The New York Times recently published an article by Julia Preston and Ashley Parker regarding continued LGBT support for an overhaul to the United States immigration system despite the failure to include a key provisions supported by gay rights advocates. The article was published by the New York Times on May 27, 2013 and can be found using the following link: “gay groups support immigration overhaul despite”.
The Senate Judiciary Committee recently passed the bipartisan immigration reform bill after considering more than 300 amendments. However, one key amendment supported by LGBT rights advocates was not introduced for consideration by the Senate Judiciary Committee. This provision would have allowed United States citizens to file immigrant visa petitions on behalf of their foreign same-sex partners allowing the foreign national partner to receive lawful permanent residence (i.e. a green card). The Defense of Marriage Act (DOMA) prevents United States citizens from petitioning for their foreign same-sex partners even if legally married in a state or country where same-sex marriage is recognized. Under the current immigration system same-sex couples are forced to choose between living apart and traveling to see one another or having the foreign national remain in the United States without legal status. Some couples are fortunate enough to be able to remain together in the United States when the foreign national has other means of obtaining lawful immigration status in the United States such as through long-term non-immigrant visas, employment-based immigrant visas, asylum claims, etc.
Unfortunately, the decision not to introduce the amendment was purely political. The Republic members of the “Gang of Eight” argued that adding the same-sex amendment would have disastrous consequences on the entire immigration reform bill. Senator Lindsey Graham warned Democratic supporters of the provision that “to try to redefine marriage within the immigration bill would mean the bill would fall apart.” The Republican supporters of immigration reform were more concerned with losing support from evangelical Christians and Roman Catholics than drafting an immigration reform bill that provided compassionate, humane and balanced reform.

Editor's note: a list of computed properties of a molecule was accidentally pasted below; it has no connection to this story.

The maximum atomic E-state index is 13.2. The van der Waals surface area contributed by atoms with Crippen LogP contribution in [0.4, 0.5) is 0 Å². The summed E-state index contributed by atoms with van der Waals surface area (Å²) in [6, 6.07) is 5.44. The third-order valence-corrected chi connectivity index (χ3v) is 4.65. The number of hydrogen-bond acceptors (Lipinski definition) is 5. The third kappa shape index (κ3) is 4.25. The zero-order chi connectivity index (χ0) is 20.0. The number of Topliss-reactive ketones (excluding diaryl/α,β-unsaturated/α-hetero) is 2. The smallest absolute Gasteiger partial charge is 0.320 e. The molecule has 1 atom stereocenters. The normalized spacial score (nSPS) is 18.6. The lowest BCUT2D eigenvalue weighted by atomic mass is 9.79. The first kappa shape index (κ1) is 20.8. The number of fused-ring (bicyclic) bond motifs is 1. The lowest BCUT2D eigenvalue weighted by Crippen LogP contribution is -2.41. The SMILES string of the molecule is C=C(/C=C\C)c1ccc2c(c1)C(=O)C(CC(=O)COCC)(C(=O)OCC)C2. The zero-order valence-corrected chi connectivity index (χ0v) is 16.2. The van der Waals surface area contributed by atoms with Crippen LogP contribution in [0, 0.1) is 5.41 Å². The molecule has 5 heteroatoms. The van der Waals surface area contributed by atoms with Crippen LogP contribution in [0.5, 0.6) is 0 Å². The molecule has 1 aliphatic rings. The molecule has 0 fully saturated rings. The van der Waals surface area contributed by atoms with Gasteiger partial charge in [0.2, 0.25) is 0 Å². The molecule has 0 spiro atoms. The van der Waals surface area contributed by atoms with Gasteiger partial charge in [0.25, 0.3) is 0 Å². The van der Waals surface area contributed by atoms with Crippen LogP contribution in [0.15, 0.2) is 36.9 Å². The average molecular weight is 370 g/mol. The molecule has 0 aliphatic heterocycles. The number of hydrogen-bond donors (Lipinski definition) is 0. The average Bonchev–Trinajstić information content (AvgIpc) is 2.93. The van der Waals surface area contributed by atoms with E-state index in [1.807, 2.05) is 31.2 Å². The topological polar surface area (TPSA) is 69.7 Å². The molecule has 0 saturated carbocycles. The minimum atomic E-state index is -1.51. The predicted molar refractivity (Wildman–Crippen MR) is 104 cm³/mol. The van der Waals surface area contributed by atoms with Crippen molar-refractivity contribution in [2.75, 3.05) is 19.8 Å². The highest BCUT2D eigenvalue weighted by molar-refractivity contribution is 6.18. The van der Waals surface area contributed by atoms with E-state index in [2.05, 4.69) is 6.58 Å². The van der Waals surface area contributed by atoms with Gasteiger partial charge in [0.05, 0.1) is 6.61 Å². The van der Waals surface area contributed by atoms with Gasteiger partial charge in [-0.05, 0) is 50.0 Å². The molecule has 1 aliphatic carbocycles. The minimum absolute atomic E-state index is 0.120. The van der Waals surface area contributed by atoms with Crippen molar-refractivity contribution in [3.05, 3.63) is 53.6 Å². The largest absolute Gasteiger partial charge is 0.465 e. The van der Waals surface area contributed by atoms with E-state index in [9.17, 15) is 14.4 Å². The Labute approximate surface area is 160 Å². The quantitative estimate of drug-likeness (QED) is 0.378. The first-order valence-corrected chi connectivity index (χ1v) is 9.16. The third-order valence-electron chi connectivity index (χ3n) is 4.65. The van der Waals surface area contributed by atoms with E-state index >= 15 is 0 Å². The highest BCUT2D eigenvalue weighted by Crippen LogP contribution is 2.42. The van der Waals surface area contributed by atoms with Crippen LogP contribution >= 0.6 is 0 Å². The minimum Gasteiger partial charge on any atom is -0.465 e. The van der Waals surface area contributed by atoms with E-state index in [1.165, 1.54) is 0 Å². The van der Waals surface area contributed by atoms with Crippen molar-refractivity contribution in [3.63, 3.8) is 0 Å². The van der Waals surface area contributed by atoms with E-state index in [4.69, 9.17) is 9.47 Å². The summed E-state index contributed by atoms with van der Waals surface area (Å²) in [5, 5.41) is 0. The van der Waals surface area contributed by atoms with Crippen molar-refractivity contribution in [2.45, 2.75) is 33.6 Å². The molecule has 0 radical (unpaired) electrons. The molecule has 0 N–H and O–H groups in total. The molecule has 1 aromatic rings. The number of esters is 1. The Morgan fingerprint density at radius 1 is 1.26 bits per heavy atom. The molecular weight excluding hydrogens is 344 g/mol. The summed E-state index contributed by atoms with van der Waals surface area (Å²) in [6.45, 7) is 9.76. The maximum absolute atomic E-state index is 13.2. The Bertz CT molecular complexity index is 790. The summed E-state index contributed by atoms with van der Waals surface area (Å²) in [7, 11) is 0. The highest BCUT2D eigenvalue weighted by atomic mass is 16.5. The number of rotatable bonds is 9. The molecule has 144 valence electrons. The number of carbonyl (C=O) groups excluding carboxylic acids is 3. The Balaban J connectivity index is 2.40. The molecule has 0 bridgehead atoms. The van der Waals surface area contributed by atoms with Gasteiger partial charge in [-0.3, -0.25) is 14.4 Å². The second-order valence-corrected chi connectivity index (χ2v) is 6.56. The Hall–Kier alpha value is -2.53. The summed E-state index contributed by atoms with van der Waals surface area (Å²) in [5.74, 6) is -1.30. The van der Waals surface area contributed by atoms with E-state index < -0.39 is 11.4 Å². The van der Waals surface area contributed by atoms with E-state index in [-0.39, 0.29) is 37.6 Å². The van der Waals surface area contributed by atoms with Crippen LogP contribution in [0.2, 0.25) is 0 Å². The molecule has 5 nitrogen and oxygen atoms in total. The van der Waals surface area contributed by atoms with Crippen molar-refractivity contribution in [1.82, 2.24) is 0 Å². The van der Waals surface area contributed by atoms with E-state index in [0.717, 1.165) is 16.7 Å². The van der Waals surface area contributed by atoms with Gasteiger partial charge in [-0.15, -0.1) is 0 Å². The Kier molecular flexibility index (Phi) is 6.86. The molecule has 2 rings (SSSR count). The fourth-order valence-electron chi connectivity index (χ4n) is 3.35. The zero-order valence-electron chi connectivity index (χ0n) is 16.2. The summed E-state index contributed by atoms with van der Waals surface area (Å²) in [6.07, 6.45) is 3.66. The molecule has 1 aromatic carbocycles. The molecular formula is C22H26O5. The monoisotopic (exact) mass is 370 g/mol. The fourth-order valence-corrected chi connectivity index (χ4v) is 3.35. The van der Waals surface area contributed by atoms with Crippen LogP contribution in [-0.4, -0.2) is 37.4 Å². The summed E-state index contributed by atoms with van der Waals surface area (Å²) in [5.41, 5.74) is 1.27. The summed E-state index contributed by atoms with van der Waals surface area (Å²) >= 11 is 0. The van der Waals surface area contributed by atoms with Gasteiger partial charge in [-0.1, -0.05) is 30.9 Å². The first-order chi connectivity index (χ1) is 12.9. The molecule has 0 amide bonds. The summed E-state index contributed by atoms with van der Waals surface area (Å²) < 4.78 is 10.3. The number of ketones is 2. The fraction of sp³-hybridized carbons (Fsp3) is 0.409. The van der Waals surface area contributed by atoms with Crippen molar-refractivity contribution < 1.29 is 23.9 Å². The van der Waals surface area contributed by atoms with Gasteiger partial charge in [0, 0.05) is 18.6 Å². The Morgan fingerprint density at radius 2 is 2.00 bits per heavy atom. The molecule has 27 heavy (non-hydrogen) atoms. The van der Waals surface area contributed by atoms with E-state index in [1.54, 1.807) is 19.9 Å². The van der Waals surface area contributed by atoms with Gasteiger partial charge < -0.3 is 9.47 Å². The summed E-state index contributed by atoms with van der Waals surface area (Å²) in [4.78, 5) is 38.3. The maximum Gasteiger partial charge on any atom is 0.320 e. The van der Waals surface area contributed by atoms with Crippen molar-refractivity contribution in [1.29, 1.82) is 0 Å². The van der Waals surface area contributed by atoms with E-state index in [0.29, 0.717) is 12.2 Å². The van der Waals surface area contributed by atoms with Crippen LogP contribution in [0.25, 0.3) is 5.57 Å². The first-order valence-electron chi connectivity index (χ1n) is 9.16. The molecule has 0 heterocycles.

Though LGBT rights groups were rightfully outraged that the amendment was not even considered, they nonetheless continue to support comprehensive immigration reform. Comprehensive immigration reform would still provide many benefits to members of the LGBT community. Young LGBT immigrants who were brought to the United States as children would be eligible for an accelerated path to United States citizenship under the Senate's immigration reform bill. Illegal immigrants who identify as lesbian, gay, bisexual, and transgender would also be eligible for provisional legal status and eventual United States citizen. In addition, the amendment allowing United States citizens to file immigrant visa petitions on behalf of their foreign same-sex partners could still be considered and added to the overall immigration reform bill during debate.
While the proposed immigration reform bill does not eliminate all the challenges faced by binational same-sex couples, it nonetheless provides many members of the LGBT community with a viable path to legal status in the United States. It is also important to keep in mind that the U.S. Supreme Court's ruling on the federal law that defines marriage for purposes of federal benefits as between one man and one woman may resolve the issue while not threatening to derail comprehensive immigration reform.